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Braking News

Sophia and William, two ninth graders in the Thaden Wheels program, practice their bike skills.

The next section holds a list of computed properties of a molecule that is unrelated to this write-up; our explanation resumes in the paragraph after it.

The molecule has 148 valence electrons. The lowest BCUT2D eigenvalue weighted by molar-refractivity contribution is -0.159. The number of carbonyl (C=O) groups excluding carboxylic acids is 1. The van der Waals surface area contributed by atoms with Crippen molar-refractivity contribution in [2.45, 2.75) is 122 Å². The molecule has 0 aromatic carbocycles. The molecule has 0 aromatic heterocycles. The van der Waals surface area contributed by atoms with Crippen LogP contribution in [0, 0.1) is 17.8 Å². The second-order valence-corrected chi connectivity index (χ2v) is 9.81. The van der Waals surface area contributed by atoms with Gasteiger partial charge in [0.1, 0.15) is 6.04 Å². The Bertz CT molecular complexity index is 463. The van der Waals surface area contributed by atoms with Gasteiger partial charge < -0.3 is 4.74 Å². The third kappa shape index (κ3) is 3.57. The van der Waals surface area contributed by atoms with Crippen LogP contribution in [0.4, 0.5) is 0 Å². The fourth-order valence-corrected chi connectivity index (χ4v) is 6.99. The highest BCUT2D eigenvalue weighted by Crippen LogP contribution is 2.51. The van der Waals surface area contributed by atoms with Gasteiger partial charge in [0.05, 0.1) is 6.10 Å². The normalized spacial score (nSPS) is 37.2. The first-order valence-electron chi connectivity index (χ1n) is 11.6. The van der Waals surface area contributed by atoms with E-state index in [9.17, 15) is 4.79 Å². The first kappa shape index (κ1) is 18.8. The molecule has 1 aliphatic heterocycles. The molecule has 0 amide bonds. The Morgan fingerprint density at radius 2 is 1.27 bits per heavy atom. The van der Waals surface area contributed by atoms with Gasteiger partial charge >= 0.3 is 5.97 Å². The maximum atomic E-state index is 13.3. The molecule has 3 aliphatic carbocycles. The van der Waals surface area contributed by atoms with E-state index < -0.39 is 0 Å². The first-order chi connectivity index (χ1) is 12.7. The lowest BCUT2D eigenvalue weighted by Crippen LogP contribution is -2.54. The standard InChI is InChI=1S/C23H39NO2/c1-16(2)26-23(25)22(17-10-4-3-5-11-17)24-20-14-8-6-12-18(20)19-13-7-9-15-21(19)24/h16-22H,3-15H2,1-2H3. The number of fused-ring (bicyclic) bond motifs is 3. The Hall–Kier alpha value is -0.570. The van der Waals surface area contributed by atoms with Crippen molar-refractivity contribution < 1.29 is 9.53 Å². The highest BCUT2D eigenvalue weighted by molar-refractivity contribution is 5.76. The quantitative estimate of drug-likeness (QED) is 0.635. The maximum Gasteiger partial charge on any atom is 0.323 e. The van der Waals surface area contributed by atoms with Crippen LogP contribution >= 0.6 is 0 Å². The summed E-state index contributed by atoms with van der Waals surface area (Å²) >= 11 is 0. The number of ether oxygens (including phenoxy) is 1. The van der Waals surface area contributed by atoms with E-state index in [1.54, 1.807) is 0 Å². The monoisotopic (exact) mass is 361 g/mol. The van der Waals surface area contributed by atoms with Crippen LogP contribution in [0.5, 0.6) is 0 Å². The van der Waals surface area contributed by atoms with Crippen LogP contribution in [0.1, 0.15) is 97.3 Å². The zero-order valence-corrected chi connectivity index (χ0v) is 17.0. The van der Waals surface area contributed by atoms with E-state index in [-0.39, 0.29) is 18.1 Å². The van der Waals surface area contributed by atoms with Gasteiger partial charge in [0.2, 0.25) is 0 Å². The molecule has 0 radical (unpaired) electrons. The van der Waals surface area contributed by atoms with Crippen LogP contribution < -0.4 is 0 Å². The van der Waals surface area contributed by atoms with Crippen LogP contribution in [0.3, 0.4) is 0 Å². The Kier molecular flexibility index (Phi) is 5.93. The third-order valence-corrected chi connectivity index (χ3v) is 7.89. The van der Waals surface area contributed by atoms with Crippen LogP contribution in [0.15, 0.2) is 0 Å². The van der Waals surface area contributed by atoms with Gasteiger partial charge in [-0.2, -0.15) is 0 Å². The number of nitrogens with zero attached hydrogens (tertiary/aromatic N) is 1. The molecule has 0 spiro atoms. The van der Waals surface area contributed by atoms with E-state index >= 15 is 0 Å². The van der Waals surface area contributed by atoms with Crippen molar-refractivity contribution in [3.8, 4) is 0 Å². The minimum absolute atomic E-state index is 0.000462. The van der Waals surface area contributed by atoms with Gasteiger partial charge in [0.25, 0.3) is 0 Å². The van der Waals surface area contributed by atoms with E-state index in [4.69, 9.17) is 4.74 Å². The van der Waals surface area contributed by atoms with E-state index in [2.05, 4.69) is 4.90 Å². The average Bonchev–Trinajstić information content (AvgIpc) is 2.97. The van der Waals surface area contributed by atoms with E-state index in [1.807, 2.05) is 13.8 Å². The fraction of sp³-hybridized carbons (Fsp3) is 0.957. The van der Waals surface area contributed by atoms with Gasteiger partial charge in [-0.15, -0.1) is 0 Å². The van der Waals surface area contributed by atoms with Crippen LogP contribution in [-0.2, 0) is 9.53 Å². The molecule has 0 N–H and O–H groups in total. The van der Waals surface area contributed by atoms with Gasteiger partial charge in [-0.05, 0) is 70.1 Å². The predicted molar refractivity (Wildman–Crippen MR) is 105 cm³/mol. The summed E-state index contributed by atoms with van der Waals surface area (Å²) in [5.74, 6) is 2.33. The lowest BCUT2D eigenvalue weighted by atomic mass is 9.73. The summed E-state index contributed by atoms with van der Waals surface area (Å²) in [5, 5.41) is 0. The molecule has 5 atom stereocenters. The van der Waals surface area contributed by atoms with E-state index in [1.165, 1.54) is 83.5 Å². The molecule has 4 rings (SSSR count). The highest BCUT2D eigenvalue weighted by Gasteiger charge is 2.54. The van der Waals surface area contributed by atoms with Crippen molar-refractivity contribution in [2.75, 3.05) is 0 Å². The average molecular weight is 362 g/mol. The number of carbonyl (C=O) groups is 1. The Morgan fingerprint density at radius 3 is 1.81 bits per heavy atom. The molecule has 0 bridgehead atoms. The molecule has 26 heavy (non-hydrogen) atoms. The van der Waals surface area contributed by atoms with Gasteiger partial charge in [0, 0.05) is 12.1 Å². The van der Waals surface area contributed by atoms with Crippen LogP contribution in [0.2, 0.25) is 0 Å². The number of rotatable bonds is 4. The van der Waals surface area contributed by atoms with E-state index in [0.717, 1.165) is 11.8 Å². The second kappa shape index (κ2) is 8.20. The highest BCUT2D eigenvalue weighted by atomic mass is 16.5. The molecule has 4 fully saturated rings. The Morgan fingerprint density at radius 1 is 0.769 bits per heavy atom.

NWA SCHOOL BRINGS WHEELS TO THE CLASSROOM he recreational cycling scene in Arkansas has grown considerably in recent years. Thanks to local advocacy efforts and generous funding, miles of biking trails and cycling parks have been built. These great resources provide ample opportunities for young people in our state to explore their communities on bike. Too often, however, bicycling is relegated to a recreational activity. Thaden School’s Wheels program offers an innovative alternative: bring cycling into the classroom. Thaden School, a new independent school in Bentonville, opened its doors in August 2017 with approximately 45 students in grades seven and nine. The young school will grow incrementally over the next few years to serve students in grades sixth through twelve thanks, in part, to its innovative Signature Programs. In addition to offering traditional courses like math and English, all Thaden students enroll in the school’s signature Wheels, Reels, and Meals courses, which connect the school to the region and encourage students to combine multiple fields of study while engaging with the community in ways that foster civic and global responsibility. All three signature programs grew from Founding Head of School Clayton Marsh’s intensive exploration of the region in his first six months on the job. “From the beginning, Thaden has lived in my imagination as a school that will build upon the history, character and strengths of Northwest Arkansas. It was impossible not to notice the Razorback Greenway, the extensive networks of mountain biking trails and the strong culture of cycling,” says Marsh. Thaden School’s Wheels program takes advantage of the region’s extensive network of bike paths and trails and connects cycling to the school’s academic curriculum. Students use the motion and design of a bicycle to explore questions in math and physics. For example, math students in seventh grade recently tried to determine how far a bike will travel after one revolution of the pedals. With the help of math teacher Hallie Balcomb, cycle education specialist Michael Crum and the resources in